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Consumer Privacy Data & Privacy Technology

Why brands must adopt a holistic approach to privacy

By Jason Hartley, Head of search, shopping & social

PMG

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March 28, 2023 | 7 min read

Jason Hartley of PMG looks at the US landscape for brands navigating consumer privacy, and how to embrace broader targeting and owned data.

3D simulated image of a gavel on black background

With legislation up in the air, brands should still prepare for the future / Conny Schneider

The move toward greater consumer privacy controls has been years in the making, yet many questions still loom for advertisers seeking to take concrete steps toward a privacy-first future. Particularly in the US, it’s difficult to know what those concrete steps should be, as Congress has yet to agree on federal consumer privacy legislation, leaving states to create their own laws.

Not to mention the major social and digital platforms have taken their own unique approaches to mitigate the effects of signal loss. As a result, advertisers are addressing the same complexities multiple times over, shapeshifting campaigns and digital programs into compliance across state lines and various platforms.

Given these overlapping dynamics, universal compliance is difficult and expensive. Advertisers are tasked to embrace data minimization (collecting only the information necessary to function) while still finding ways to connect with audiences without sacrificing performance.

While this situation is ever-evolving, it is manageable if you understand what’s happening at the state level and commit to building campaigns in a way that drives performance while protecting people’s online privacy.

How are others navigating it?

California has led the way in the US with CCPA/CPRA, but four other states have enacted comprehensive privacy laws set to go into effect by the end of 2023. A fifth state, Iowa, is poised to pass a law following unanimous approval from its House and Senate (the final step is the governor’s signature). Ensuring that your brand complies with these laws should be a top priority – as failing to do so could result in fines and reputational harm.

A people-first approach to consumer privacy is always advisable, but it’s now mission-critical as people demand increasingly greater protections while still expecting a personalized online experience. Making consumer privacy protection core to your brand’s values will build trust with customers and help guide decision-making amid regulatory uncertainty. The higher a brand’s privacy standards, the more likely it is that those policies will meet legal thresholds.

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Still, it’s helpful to understand what those legal thresholds are likely to be, and that’s where the news is more encouraging. Even though a federal bill isn’t on the docket for this year, there could be significant uniformity seen across new state laws.

A new trend has emerged: states that have recently passed legislation or are working on their own consumer privacy bills are relying on existing laws as their legal foundation and then adjusting the specifics to best suit the needs of their constituents. For example, Iowa’s new law shares the same basic framework seen across consumer privacy laws in Colorado, Connecticut, Utah and Virginia. This is quite encouraging for advertisers.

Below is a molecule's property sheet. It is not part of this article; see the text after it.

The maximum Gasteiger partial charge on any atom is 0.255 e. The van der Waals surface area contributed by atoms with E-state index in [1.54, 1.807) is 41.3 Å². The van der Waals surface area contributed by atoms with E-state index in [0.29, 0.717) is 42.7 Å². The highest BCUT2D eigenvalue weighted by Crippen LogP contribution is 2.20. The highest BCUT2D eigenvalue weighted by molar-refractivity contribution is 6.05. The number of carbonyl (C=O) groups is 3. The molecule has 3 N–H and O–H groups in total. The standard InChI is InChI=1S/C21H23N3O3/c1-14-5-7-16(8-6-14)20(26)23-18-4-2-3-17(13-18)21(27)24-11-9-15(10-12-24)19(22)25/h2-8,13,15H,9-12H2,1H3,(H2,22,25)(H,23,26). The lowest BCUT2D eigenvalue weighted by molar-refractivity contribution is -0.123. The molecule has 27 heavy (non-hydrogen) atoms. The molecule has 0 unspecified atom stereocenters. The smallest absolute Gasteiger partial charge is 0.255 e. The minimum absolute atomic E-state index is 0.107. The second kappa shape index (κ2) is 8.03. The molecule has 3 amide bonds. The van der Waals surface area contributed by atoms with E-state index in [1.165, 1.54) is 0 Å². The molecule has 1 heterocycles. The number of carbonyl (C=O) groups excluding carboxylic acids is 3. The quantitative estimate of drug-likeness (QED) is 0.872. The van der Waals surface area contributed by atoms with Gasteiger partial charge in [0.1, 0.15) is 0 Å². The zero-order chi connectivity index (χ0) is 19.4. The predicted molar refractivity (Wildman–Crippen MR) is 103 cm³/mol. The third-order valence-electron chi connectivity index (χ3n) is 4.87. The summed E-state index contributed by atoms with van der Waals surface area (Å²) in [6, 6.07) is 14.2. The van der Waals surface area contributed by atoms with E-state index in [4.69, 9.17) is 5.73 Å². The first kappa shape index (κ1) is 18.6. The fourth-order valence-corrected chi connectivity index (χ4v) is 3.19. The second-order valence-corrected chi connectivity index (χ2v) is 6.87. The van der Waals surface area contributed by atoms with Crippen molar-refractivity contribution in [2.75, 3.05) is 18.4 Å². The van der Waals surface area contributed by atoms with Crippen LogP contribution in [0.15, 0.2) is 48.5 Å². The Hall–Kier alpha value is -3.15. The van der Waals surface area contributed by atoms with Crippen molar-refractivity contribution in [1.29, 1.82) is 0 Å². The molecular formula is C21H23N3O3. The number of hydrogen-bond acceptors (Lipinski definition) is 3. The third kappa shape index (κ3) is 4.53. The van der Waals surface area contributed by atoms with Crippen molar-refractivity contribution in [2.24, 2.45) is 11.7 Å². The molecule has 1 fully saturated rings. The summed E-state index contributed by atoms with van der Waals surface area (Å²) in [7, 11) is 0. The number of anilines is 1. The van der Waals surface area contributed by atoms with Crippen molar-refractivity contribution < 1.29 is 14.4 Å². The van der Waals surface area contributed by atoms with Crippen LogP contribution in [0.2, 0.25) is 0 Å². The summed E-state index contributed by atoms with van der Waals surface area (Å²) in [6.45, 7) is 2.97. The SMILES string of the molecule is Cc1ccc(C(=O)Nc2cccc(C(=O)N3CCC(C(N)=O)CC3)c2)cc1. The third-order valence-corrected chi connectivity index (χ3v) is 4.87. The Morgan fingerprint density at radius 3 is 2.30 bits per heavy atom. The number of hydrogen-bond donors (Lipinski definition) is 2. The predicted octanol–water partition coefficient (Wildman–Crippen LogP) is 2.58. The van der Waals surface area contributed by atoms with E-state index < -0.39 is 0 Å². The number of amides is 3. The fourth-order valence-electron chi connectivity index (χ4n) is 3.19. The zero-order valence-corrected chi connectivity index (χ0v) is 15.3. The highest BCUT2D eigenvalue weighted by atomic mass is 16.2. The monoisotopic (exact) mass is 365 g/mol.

If the laws are largely similar, compliance will be easier, less expensive, and more conducive to innovation. However, it’s important to note that while a bill can oftentimes seem ‘dead,’ it can spring back to life as political opinion sways, so a federal consumer privacy law could emerge from Capitol Hill when we least expect it.

Although it’s unclear how privacy legislation will play out at the federal level, brands should still proactively prepare for the future. I’d argue that this short-term volatility presents an opportunity for brands that can cut through the noise and methodically focus on long-term solutions rather than being overly reactive — or even inactive — in the face of uncertainty. In other words, the art of future-proofing for consumer privacy requires a holistic approach.

In practice, this can include an assessment of your current level of dependency on cookies, evaluating cookieless targeting solutions (such as contextual, cohorts, IDs, and hybrid models); experimenting with broader audience targeting across social channels; and testing into products like Google’s Performance Max that tap into new, AI-enabled opportunities.

First-party data is still critical

On the data side, it’s widely known that first-party data will be essential to navigating the privacy-first advertising landscape. Still, it’s also critically important that you’re getting accurate data, so brands will need to deploy durable tagging and API integrations, which could include a closer investigation into whether data clean rooms are right for your business.

Lastly, measuring the effects of these changes requires new techniques, such as adopting a calibrated blend of attribution and media mix modeling (MMM). These efforts can be further supplemented by implementing or accelerating an incrementally testing agenda through a prioritized sequence of experiments, utilizing durable methodologies (such as matched market testing), and assessing the fidelity of in-platform testing.

The future of advertising will be more private, more regulated, and more challenging to navigate. But the answer to this charge will not be found in circumventing privacy-led changes but by employing a comprehensive and values-driven solution that’s sustainable regardless of any new laws or platform policy shifts in the US and beyond.

Consumer Privacy Data & Privacy Technology

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